Emerald Impressions
Caitlin Ehrenberg
The Long Afternoon
Tim Wedge

“Bye, Dad!”
“Bye, sweetie, see you later this afternoon.”
Janie and the kids were “headed out,” as per their Saturday afternoon tradition. He, on the other hand had a long afternoon ahead of him. While they were out at the mall, he would be mowing the lawn, trimming the hedges and assorted other herculean tasks that dads did on the weekend. He watched briefly as they drove away, before checking the oil in the mower and getting to work. The 22-inch blades sharpened, his 7.5 horsepower, self-propelled, lawn-munching beast was ready to be unleashed on a lawn that had laid unmolested these last 6 days. Briefly, he thought he heard a distant metallic noise that made him sad. Just as quickly, he decided that he had not.

He fired up the lawnmower, its mighty engine easily drowning out the noise of the little Alvarez twins in matching red t-shirts coasting down the street on their skateboards. Last week, he started from the mailbox, so this week he must start from the corner opposite the mailbox. He mowed diagonally, carefully overlapping by 3 inches after every turn, and alternating directions every week.
Others might try, but none had the carefully sculpted appearance of his lawn. Artificial turf did not have that carefully sculpted appearance. He liked it when Janie and
the kids came home and praised the smooth, manicured greenery. This would be followed by a hug and kiss, and praise for Janie's “big, sexy gardener.” Sometimes Janie would make a little game out of it.
“Oh, big sexy gardener, you're so dirty and sweaty, you should come in and take a shower!” “Oh, you're nice and clean now!” “Oooh, I'm sorry I don't have any money to pay you this week, big sexy gardener . . . maybe we could make other arrangements?”
Maybe today would be one of those days. He would like that.
He finished in surprisingly short order. He opted to make a quick pit stop in the bathroom before he did the edging. He thought the house smelled a little off when he went inside. It did not stink, exactly, but it did not smell the way it had this morning before Janie and the kids left. Kind of stale, as though the house had been closed up for days or weeks. In the bathroom, he did a double take as he passed by the mirror. What was wrong with his face?
His face was covered in stubble; maybe a week’s worth of growth. Odd. He couldn't remember if he had shaved that morning, but surely he had shaved before he went to work on Friday, hadn't he? He sighed in exasperation, and shaved. He didn't want to hear about “whisker burn” when Janie and the kids came home. That done, with a smooth sexy gardener face, he resolved to get back outside and get the edging and trimming done.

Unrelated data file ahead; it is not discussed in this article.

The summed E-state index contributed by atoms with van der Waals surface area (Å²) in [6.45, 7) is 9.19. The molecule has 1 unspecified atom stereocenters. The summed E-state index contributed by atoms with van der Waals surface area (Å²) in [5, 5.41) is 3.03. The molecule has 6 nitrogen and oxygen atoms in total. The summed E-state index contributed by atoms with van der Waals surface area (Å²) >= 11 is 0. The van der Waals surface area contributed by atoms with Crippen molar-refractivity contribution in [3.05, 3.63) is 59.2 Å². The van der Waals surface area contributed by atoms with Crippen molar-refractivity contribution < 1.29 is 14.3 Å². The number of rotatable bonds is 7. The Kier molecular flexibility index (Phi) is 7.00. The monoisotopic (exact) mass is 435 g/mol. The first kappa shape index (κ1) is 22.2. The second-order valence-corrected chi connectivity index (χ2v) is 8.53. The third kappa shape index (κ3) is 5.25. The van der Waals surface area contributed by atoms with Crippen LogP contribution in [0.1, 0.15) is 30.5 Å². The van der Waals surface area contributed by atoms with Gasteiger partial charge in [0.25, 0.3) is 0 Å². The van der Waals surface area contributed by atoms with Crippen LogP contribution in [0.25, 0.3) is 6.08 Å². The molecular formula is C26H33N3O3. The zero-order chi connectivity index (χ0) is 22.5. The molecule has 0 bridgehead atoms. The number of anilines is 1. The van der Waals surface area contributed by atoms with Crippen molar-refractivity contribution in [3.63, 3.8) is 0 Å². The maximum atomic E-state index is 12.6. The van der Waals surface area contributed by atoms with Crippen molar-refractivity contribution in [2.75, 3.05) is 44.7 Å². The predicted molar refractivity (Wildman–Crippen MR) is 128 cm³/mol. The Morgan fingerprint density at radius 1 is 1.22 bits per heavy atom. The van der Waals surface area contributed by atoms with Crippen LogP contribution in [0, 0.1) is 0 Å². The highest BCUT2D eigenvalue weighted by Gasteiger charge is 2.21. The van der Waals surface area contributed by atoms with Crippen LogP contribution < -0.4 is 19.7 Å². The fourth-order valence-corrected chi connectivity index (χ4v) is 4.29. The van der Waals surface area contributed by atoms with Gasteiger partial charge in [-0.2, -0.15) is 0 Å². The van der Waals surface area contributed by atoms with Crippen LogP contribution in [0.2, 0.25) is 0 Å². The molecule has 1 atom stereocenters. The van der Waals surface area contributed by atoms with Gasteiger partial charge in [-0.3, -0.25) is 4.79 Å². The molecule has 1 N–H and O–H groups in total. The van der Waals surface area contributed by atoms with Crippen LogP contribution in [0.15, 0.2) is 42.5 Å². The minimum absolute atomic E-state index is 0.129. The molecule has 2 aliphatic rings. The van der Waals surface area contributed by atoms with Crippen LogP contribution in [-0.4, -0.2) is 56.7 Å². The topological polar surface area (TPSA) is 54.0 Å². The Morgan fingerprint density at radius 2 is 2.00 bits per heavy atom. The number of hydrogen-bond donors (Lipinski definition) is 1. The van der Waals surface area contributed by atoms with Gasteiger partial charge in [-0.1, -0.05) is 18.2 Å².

He returned to a lawn gone mad. Four or five inches high at least, and no hint of his carefully executed diagonal cuts. This was a lawn that might not have been mowed in weeks. He had seen lawns like this before: at abandoned houses, in poor neighborhoods. On TV shows, maybe, but never his lawn! No, this was inconceivable! He had to get it fixed before Janie and the kids came home. He would probably still get his traditional hug and kiss, but it wouldn't be the same. He wouldn't have earned it.
Thankfully, he had not put the mower away yet. It was dirtier than he remembered it, but mowing a lawn will do that. He had just checked the oil this morning, and the gas should be full, so he fired up the beast again. As he went to work, he noticed the Alvarez brothers drifting by on their skateboards and matching black t-shirts again.
The mowing did not go as smoothly this time. He had to empty the bag numerous times, and refill the gas tank. At this rate, he would never get done before Janie and the kids came home. He looked at his handiwork with concern. Though smooth and short now, there was far too much yellow and paler-green in his normally immaculate lawn. The edges of the lawn were making some aggressive advances on the sidewalk and driveway. He was starting to feel rushed, vaguely worried that Janie and the kids would be home before he fixed this mess. Even so, he'd better make sure to hydrate before he tackled the edging; he was starting to feel a little more tired and sore than usual after hitting that high grass.
After a nice tall ice water, he headed to the bathroom. He thought the house smelled a little musty. Not his problem, though. Janie would take care of it when she got home. He did a double take as he passed the bathroom mirror. Was he growing a beard? He could have sworn he just shaved, but maybe he was wrong. He figured it wouldn't hurt to shave real quick before going back out. Were those flecks of white in his whiskers? He shaved then, and with a mild but growing sense of urgency, he headed back outside to finish that lawn.